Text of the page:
Keto. Paleo. IF (intermittent fasting). These days, it’s easy to feel overwhelmed by the alphabet soup of diet and nutrition trends. Over the course of this National Nutrition Month, Wider Circle groups across the country have been discussing the importance of nutrition on overall health and well-being, and members from age 30 to 90 agree: Diet trends can be expensive and confusing; most of us don’t want to give up eating the things we love; and we aren’t crazy about complicated recipes. The good news is, according to Diane Grabowski-Nepa, a registered dietitian for Optum Health, making good food choices and maintaining a healthy weight for long-term health benefits is possible for everyone – it’s just a matter of remembering the basics, making a few small changes at a time, and sticking to them!  No expensive diet plans necessary.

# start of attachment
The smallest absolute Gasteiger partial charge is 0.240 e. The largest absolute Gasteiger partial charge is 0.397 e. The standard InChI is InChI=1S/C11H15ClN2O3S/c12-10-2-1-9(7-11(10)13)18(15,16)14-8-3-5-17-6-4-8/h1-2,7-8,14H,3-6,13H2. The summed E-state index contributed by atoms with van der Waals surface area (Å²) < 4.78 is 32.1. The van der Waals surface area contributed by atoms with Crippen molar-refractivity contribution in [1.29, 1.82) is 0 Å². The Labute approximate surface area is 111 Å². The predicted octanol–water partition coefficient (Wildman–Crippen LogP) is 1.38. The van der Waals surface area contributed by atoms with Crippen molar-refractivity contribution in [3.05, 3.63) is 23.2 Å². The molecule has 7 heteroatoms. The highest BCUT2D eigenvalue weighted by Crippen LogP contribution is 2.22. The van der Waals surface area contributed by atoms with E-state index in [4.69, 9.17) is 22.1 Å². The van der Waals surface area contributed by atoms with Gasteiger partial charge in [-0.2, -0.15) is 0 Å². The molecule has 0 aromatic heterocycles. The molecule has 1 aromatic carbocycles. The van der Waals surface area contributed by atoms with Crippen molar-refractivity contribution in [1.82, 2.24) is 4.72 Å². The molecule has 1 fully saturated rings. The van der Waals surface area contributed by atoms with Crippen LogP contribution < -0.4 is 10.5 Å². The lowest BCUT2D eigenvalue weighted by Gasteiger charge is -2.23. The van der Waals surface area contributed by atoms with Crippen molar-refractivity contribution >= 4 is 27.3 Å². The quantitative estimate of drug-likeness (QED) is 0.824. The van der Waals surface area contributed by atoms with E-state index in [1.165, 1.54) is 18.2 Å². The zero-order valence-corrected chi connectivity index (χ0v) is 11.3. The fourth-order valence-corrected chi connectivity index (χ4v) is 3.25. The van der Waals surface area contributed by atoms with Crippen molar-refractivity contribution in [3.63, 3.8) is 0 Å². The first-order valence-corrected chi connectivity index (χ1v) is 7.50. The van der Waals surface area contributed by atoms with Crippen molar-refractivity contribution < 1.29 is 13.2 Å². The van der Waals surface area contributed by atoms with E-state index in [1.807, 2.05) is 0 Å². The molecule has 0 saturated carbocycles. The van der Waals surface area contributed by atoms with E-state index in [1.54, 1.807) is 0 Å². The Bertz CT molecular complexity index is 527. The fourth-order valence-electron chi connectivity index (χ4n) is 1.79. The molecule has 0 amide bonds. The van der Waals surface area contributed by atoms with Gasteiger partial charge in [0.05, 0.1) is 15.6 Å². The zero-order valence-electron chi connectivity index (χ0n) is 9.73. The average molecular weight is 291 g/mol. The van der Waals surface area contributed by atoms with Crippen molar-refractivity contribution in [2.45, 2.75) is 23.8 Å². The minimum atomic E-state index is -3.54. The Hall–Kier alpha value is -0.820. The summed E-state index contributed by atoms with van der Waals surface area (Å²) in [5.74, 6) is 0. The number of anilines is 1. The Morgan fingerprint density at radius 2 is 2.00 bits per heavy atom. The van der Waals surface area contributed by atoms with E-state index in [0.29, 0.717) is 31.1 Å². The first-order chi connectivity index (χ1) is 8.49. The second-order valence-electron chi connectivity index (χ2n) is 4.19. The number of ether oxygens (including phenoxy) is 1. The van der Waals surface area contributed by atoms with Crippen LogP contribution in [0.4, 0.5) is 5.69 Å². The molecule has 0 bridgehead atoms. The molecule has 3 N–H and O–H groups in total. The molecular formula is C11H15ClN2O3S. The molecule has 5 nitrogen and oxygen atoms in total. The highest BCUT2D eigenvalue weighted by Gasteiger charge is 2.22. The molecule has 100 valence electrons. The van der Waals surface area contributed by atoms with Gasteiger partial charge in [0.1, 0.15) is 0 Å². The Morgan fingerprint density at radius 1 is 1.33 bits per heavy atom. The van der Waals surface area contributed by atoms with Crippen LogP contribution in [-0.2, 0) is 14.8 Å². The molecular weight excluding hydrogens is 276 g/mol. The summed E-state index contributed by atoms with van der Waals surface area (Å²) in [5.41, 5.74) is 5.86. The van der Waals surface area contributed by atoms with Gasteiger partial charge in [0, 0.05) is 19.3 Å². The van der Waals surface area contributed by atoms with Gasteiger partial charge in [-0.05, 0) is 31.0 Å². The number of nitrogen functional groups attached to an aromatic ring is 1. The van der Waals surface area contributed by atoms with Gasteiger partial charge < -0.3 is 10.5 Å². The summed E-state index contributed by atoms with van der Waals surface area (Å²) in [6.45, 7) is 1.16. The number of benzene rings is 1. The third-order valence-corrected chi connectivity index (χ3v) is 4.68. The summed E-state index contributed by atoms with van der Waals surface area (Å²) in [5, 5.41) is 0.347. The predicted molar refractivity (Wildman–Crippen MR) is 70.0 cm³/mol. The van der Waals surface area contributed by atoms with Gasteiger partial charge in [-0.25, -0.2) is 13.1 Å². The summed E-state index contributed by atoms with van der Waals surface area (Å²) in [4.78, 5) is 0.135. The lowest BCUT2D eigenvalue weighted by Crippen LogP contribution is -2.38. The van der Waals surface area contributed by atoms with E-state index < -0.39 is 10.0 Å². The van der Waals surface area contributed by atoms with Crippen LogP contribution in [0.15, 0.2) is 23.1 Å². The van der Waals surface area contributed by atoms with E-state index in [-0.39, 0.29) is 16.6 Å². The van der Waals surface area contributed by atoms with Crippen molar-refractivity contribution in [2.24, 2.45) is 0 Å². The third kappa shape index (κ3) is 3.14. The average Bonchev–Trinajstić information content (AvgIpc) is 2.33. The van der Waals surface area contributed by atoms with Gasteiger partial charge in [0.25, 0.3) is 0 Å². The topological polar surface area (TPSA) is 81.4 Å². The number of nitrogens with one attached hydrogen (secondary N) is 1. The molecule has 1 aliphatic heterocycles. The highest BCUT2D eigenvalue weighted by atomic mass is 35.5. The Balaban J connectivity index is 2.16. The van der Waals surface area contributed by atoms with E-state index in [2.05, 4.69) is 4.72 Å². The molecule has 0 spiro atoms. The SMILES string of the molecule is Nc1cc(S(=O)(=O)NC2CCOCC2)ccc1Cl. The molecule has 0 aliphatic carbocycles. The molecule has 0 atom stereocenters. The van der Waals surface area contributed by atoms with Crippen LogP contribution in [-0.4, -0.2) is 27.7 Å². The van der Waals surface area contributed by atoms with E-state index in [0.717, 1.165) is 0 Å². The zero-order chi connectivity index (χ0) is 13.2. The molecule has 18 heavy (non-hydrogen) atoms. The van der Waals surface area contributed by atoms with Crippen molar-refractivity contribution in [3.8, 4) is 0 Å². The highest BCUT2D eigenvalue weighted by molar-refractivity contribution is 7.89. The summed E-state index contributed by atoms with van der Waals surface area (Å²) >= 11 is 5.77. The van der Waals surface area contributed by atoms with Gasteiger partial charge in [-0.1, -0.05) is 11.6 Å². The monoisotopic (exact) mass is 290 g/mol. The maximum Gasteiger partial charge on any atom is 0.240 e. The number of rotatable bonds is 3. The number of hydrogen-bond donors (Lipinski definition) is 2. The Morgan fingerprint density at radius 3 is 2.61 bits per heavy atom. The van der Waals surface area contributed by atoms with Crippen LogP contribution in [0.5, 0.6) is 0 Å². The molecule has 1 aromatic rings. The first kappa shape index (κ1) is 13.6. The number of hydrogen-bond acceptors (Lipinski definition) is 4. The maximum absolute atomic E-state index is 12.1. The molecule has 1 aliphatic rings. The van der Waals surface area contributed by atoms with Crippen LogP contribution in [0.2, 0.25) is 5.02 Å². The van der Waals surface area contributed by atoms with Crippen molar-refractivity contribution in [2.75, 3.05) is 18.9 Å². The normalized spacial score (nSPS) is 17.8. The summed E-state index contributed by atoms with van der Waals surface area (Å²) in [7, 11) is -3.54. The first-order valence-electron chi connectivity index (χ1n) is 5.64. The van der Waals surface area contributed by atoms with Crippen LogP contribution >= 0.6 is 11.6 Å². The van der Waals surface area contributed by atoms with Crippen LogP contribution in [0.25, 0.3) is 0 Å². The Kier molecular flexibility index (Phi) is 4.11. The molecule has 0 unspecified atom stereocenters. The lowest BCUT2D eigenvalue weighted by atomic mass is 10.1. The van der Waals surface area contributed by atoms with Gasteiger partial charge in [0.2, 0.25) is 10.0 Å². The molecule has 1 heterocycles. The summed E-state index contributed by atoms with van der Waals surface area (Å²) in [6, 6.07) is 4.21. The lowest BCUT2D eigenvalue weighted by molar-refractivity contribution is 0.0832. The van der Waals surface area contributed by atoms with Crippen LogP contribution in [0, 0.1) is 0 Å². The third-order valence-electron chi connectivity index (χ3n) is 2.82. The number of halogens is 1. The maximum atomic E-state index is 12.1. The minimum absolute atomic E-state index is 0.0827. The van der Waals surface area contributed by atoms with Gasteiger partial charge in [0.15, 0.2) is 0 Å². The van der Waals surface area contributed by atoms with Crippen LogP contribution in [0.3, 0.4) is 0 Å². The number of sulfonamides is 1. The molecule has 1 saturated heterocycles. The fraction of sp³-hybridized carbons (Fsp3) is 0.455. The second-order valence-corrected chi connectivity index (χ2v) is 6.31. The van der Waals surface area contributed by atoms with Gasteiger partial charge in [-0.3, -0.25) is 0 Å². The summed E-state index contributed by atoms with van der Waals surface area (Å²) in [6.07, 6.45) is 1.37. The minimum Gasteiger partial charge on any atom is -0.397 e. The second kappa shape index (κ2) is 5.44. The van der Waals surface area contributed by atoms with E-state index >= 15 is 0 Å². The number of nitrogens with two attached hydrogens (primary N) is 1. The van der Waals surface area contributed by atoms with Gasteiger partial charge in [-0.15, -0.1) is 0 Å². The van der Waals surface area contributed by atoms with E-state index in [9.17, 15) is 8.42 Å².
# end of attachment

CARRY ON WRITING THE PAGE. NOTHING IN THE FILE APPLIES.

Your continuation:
We also included a few simple, favorite recipes from Wider Circle members to get you started!

7-10 servings of fruit and veggies a day is easier than they say

Eating more fruits, vegetables and plant-based meals is extremely important for heart health, as well as keeping our cholesterol and blood pressure in check. “7-10 servings a day may sound like a lot, but one serving is only about the size of your fist,” said Diane. Here are some ways to sneak in nutrient-packed fruits and vegetables throughout the day:

  • Add blueberries to your oatmeal, extra tomatoes to your sandwich, and/or spinach to your egg white omelet.
  • Aim for 4 or 5 vegetarian meals per week. You don’t need to become a vegetarian, but you can include plant-based meals to your weekly menu plan.